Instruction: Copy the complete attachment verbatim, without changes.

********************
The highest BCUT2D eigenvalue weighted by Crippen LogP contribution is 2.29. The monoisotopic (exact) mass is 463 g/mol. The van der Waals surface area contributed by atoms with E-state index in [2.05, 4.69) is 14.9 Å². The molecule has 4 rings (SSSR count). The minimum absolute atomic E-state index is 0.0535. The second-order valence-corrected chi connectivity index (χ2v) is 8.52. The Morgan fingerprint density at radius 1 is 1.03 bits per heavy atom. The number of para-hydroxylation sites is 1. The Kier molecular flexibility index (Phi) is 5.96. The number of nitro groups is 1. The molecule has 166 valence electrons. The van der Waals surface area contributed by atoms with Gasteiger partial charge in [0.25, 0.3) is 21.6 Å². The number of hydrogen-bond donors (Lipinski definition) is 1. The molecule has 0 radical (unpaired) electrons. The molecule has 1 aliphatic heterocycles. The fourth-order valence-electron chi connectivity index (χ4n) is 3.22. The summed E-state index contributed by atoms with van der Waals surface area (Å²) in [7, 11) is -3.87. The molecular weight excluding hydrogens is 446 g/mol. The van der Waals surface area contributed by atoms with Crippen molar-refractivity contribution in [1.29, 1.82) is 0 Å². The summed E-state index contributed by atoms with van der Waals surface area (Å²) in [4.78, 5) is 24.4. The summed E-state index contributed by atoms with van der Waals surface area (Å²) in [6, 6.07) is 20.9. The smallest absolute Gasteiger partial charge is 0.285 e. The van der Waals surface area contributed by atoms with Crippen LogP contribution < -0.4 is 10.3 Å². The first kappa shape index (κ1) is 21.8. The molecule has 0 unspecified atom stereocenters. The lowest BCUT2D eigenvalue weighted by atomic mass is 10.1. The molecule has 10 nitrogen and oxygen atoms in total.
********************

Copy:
The highest BCUT2D eigenvalue weighted by Crippen LogP contribution is 2.29. The monoisotopic (exact) mass is 463 g/mol. The van der Waals surface area contributed by atoms with E-state index in [2.05, 4.69) is 14.9 Å². The molecule has 4 rings (SSSR count). The minimum absolute atomic E-state index is 0.0535. The second-order valence-corrected chi connectivity index (χ2v) is 8.52. The Morgan fingerprint density at radius 1 is 1.03 bits per heavy atom. The number of para-hydroxylation sites is 1. The Kier molecular flexibility index (Phi) is 5.96. The number of nitro groups is 1. The molecule has 166 valence electrons. The van der Waals surface area contributed by atoms with Gasteiger partial charge in [0.25, 0.3) is 21.6 Å². The number of hydrogen-bond donors (Lipinski definition) is 1. The molecule has 0 radical (unpaired) electrons. The molecule has 1 aliphatic heterocycles. The fourth-order valence-electron chi connectivity index (χ4n) is 3.22. The summed E-state index contributed by atoms with van der Waals surface area (Å²) in [7, 11) is -3.87. The molecular weight excluding hydrogens is 446 g/mol. The van der Waals surface area contributed by atoms with Crippen molar-refractivity contribution in [1.29, 1.82) is 0 Å². The summed E-state index contributed by atoms with van der Waals surface area (Å²) in [4.78, 5) is 24.4. The summed E-state index contributed by atoms with van der Waals surface area (Å²) in [6, 6.07) is 20.9. The smallest absolute Gasteiger partial charge is 0.285 e. The van der Waals surface area contributed by atoms with Crippen LogP contribution < -0.4 is 10.3 Å². The first kappa shape index (κ1) is 21.8. The molecule has 0 unspecified atom stereocenters. The lowest BCUT2D eigenvalue weighted by atomic mass is 10.1. The molecule has 10 nitrogen and oxygen atoms in total.